Practicing in ideal conditions means practicing under conditions that are never going to happen. The unexpected is the only thing we can expect to happen. This means that we need to prepare for things to go wrong.
Randy Pausch in his Last Lecture described the ultimate story of expecting the unexpected. While giving a presentation in college, his friend’s projector stopped working because the light bulb blew out. His friend then took a spare bulb from his backpack and installed it. That is preparation.
Tennis is an unforgiving sport where the variables to consider are countless. The most helpful tennis lesson I ever received was when I was playing with friends on a beat-up court filled with gravel and weeds. The ball bounced unevenly and would ricochet in random directions. It was easy to blame an errant shot on the conditions of the court. But through playing, my reaction time got better because I couldn’t anticipate where the ball would go. My volleys improved because I had to use them so often. I improved many parts of my game that I tended to avoid. When I played next on a normal court, I was much better.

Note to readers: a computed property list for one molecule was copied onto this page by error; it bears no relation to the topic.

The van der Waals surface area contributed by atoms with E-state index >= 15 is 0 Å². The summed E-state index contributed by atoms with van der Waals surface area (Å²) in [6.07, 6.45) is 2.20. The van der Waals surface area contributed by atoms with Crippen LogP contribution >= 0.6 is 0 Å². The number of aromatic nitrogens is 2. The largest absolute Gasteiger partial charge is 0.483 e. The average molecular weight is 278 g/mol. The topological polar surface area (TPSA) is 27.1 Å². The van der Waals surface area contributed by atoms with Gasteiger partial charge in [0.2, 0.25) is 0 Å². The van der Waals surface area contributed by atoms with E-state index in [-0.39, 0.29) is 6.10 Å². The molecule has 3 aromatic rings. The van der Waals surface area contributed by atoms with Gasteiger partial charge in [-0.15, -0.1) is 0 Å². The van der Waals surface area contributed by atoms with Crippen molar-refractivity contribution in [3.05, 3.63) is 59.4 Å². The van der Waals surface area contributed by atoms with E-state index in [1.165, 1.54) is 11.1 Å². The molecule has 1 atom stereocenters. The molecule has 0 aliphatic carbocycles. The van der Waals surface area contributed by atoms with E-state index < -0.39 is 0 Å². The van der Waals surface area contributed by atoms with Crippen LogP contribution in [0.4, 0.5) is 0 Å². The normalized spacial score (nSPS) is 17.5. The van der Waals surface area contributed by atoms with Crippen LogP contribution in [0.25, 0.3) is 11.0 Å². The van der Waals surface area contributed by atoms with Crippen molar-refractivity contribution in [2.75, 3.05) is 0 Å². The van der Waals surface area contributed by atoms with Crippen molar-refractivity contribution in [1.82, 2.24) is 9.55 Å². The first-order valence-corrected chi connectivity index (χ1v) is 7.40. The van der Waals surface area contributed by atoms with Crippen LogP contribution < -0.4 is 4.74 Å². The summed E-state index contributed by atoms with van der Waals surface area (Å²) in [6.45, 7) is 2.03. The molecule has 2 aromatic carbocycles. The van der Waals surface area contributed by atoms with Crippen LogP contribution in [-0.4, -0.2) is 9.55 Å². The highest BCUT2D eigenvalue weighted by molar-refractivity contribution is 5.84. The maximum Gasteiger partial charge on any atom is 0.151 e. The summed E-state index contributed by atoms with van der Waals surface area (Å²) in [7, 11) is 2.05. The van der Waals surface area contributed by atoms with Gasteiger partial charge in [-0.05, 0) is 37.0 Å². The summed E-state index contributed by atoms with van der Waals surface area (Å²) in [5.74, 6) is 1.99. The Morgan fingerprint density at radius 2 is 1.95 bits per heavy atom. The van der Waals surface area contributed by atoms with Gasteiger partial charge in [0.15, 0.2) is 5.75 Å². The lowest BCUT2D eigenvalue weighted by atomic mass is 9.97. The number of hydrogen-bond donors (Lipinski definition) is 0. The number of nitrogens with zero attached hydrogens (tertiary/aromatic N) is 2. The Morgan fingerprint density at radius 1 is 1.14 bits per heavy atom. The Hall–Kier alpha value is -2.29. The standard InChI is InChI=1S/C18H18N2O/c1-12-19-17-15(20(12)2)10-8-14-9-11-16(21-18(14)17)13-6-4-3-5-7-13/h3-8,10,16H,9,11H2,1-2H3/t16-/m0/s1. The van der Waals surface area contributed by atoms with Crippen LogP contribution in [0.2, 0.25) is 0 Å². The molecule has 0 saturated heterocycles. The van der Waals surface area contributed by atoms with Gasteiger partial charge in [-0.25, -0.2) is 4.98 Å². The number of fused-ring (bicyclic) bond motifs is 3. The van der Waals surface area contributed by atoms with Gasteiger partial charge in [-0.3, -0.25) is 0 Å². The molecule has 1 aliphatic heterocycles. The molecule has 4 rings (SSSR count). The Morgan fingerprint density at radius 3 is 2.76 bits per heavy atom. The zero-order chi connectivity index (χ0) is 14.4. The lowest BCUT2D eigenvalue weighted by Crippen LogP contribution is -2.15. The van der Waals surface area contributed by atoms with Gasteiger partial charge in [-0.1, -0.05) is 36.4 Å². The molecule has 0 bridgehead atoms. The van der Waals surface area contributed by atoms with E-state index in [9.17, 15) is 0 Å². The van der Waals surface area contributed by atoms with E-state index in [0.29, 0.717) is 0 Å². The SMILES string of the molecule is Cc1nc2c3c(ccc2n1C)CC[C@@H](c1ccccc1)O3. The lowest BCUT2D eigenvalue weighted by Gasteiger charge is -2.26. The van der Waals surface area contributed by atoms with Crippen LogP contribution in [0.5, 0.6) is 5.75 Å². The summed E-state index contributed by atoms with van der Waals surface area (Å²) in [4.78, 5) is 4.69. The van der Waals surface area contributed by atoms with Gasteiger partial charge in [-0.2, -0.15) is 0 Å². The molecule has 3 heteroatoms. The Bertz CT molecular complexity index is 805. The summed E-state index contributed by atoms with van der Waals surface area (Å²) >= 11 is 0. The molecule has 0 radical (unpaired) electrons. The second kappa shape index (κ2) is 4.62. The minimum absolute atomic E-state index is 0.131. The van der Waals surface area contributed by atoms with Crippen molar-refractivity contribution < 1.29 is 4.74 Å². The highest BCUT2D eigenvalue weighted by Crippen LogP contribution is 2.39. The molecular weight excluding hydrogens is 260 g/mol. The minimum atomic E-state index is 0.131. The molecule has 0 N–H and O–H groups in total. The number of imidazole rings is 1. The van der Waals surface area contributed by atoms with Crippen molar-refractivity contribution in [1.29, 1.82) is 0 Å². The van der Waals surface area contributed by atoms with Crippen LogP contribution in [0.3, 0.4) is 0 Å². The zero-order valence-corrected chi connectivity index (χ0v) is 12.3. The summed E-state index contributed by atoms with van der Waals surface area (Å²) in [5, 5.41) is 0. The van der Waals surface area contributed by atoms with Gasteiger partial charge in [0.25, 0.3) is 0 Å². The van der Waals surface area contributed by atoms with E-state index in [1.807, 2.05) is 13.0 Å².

Conditions that are not ideal have so much to teach us. Just as playing tennis in the wind or on gravel can improve latent skills, embracing chaos prepares us better for life ahead.
We can choose to blame a late submission on a computer glitch, or we can take the time to save our work in multiple locations, anticipating a technical glitch. We can blame a loss in tennis on the wind, or we can practice playing more with wind. Many things are outside our control. But by embracing chaotic conditions as teaching tools, we can learn to pack that extra light bulb.